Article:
If you tell someone that you are feeling lonely, they will probably give you a list of a hundred things that you can do to meet other people. They may say, “If you’re feeling lonely, why don’t you just take up a new sport, join a dating site, go dancing or find a book club?” If only it were that simple!
What most people don’t realize is that loneliness is a complex problem. For starters, most of us have limiting beliefs that prevent us from meeting others. Many of us have a fear of rejection. Others suffer from low self-esteem or anxiety. Some of us are just naturally introverted. Making us feel like we are just being lazy for not “getting out there and meeting people” is counterproductive.
To make matters worse, loneliness is perpetuated by a negative spiral of actions and emotions. Feeling socially isolated, some of us turn to comfort foods or alcohol to dull the pain. Even the strongest of us spend more time than we know we should in front of the TV or clicking on other people’s Facebook posts. These behaviors draw us further away from good health, confidence and a desire to engage with the world.
In many ways, these problems become harder to deal with as we reach our 50s and 60s. Many of our bad habits are deeply engrained in our daily routines. In addition, we also have to deal with the fear of loneliness itself and the persistent worry that we will end up as the stereotypical “lonely senior.”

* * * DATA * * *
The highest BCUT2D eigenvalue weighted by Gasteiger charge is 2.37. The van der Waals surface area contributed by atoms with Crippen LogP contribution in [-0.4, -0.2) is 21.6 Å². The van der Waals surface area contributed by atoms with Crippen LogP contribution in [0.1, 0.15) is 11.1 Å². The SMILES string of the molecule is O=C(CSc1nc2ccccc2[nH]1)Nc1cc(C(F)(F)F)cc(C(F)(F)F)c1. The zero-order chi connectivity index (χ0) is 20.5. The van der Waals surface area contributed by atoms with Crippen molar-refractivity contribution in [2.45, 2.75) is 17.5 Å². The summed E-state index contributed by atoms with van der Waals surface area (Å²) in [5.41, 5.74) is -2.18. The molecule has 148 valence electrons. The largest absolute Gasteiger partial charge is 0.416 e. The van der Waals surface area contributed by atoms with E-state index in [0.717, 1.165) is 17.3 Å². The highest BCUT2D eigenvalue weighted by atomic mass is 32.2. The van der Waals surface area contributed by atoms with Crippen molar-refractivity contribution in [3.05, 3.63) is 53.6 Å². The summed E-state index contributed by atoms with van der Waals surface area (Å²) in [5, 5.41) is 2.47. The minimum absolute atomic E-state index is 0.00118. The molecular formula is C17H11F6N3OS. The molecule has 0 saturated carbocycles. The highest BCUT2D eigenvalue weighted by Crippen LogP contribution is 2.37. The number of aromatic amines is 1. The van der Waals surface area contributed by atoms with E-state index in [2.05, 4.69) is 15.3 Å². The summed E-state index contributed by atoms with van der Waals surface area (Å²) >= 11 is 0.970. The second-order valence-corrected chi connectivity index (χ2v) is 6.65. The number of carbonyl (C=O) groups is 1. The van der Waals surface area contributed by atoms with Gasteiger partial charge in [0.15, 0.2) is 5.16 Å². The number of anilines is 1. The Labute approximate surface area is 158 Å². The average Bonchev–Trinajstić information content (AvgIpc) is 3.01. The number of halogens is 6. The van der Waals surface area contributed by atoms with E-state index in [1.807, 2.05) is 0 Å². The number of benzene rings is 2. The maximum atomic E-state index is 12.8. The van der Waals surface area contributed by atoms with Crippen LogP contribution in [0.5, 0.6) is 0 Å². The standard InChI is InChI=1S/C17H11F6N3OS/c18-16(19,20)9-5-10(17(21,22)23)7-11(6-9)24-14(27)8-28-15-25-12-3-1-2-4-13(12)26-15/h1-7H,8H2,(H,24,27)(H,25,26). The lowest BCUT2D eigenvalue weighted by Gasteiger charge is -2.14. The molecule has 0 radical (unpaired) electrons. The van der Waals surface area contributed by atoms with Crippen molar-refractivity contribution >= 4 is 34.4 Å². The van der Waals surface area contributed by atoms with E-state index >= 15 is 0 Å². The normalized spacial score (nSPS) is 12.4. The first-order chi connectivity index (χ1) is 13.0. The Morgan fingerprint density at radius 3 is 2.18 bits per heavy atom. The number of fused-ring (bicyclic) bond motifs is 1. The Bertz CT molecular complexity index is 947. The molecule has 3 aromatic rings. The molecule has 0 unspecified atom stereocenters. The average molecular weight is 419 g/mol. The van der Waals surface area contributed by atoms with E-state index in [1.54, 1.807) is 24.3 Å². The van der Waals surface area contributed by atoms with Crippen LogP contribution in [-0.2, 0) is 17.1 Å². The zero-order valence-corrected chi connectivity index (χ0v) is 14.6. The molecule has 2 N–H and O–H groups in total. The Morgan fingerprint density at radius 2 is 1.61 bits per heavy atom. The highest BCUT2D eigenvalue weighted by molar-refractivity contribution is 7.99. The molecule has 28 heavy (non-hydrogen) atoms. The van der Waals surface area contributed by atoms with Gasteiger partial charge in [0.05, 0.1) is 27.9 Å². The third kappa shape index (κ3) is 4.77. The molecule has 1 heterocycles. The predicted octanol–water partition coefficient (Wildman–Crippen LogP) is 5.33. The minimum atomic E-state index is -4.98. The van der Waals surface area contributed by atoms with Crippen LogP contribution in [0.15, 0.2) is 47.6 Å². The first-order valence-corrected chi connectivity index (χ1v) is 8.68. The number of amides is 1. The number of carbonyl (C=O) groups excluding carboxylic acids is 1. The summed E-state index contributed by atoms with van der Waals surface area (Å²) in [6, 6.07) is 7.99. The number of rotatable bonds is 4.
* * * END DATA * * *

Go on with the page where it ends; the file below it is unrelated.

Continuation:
The good news is that the loneliness spiral can spin in both directions. Our healthy decisions can perpetuate an increase in self-esteem and a desire to meet other people once again. It is for exactly this reason that I say that the first step to dealing with depression starts with ourselves, not others.
Our world is getting lonelier — and the technology we hoped would bring it closer together has largely succeeded mostly at speeding it up and making it even more impersonal. And, to make matters worse, that same technology makes it seem darker by creating the appearance that everyone else is connecting, living, loving and engaging others — except you.
The solution presented, of course, is mostly a series of formulaic approaches to actually rubbing shoulders with others again — surely that should make us friends.
And, it’s a decent idea — but it’s not enough.
What they fail to notice is that the world and culture we have created has done a much deeper number on the very fabric of our worth and value. Unless we start by fixing that, the rest isn’t likely to change.
The above linked is just the first steps of changing such — but it’s a start.Read more